“A road network for trucking CNG is feasible within distances of up to a 200 km radius from the gas supply, while natural gas trucks are feasible up to about 2 000 km radius from the supply points,” says Abegunde.
Trucking of fuel to mining sites is not a new concept. Many remotely located mines truck liquid fuel such as diesel and HFO across many kilometres and are quite familiar with these trucking logistics.
Additionally, Abegunde notes that GE’s gas turbine technology is highly fuel-flexible, able to operate on a wide variety of gaseous and liquid fuels. Over the last decade, GE experts have performed over 20 000 hours of combustion testing to validate its technology as well as develop new technologies and expanded fuel capabilities.
Gaseous fuels include natural gas, LNG, flare gases, lean methane, refinery gases, as well as ethane, propane, and other higher molecular weight hydrocarbons, i.e., natural gas liquids (NGLs) and liquid petroleum gas. Liquid fuels include diesel (also known as light distillate or diesel fuel oil), biodiesel, condensates, crude oils, and heavy/residual fuel oils. This fuel flexibility capability could play an increasing role in a future low- or zero-carbon energy ecosystem.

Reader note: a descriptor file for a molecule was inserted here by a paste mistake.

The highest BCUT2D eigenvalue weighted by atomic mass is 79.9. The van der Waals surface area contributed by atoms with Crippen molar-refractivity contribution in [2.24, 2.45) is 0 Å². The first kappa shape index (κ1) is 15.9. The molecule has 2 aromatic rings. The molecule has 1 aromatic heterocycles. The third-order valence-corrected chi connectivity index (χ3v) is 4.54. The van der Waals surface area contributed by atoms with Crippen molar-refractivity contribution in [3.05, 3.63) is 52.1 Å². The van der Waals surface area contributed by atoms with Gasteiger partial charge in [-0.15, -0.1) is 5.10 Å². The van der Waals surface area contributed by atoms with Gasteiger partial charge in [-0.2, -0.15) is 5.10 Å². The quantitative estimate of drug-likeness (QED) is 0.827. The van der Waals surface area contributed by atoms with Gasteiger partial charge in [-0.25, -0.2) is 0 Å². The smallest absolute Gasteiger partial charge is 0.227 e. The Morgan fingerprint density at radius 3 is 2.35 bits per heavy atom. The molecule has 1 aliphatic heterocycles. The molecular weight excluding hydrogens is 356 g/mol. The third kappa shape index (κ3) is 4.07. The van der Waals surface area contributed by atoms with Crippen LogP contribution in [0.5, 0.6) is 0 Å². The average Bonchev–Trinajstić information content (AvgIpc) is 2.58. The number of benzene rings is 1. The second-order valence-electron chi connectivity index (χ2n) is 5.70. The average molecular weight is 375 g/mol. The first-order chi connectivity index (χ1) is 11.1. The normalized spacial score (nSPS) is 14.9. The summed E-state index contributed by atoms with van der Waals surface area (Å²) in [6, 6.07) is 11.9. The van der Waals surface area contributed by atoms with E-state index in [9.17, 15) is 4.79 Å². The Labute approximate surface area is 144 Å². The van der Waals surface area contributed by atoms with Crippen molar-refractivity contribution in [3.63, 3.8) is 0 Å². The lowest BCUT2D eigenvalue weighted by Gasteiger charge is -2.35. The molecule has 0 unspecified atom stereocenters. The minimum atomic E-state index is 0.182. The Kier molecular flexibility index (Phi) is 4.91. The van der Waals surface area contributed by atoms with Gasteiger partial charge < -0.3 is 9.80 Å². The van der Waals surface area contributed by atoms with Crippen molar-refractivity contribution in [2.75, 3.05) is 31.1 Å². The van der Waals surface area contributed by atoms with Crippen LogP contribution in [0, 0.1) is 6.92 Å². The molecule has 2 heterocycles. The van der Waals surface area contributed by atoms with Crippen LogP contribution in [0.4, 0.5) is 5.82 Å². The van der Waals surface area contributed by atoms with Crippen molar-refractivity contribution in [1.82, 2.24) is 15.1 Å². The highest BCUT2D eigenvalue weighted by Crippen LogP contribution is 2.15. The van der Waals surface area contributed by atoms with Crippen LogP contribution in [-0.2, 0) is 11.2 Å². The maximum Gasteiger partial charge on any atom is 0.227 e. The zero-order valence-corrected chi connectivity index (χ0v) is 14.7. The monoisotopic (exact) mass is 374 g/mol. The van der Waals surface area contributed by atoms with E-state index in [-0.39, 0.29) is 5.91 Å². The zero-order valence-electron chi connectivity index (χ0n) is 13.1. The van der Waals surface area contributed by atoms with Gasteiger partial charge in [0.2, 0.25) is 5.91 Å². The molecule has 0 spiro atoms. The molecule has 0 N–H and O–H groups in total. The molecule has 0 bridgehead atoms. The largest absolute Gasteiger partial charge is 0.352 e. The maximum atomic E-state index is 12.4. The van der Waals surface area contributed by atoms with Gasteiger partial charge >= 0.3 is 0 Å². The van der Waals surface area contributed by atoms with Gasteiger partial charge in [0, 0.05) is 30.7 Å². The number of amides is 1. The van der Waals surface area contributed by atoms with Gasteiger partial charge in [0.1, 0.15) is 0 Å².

GE gas turbines are also hydrogen ready, having more experience running on hydrogen and related fuels than any other OEM with over 100 gas turbines operating in the field around the world today. GE has combustion technologies that can operate on a wide range of hydrogen concentrations up to ~100% (by volume).
GE gas turbines are well positioned to support a zero carbon future, not leaving customers with stranded assets, powering thermal hybrids plants on a combination of hydrogen and renewables when the volumes and pricing of hydrogen become feasible and associated infrastructure to support transportation and storage are available.
“GE works with its customers to evaluate their specific needs and evaluates all the different fuel sources that can be feasible for their site. Then, based on the fuel flexibility of our gas turbines, we provide the perfect solution that provides sustainable, reliable and cost-effective power generation for their operation,” she explains.
GE’s mining energy solutions include power plant generators, as well as aeroderivative and heavy-duty gas turbines, many of which feature the flexibility to burn a wide range of fuels and enable similar synchronisation with renewable power.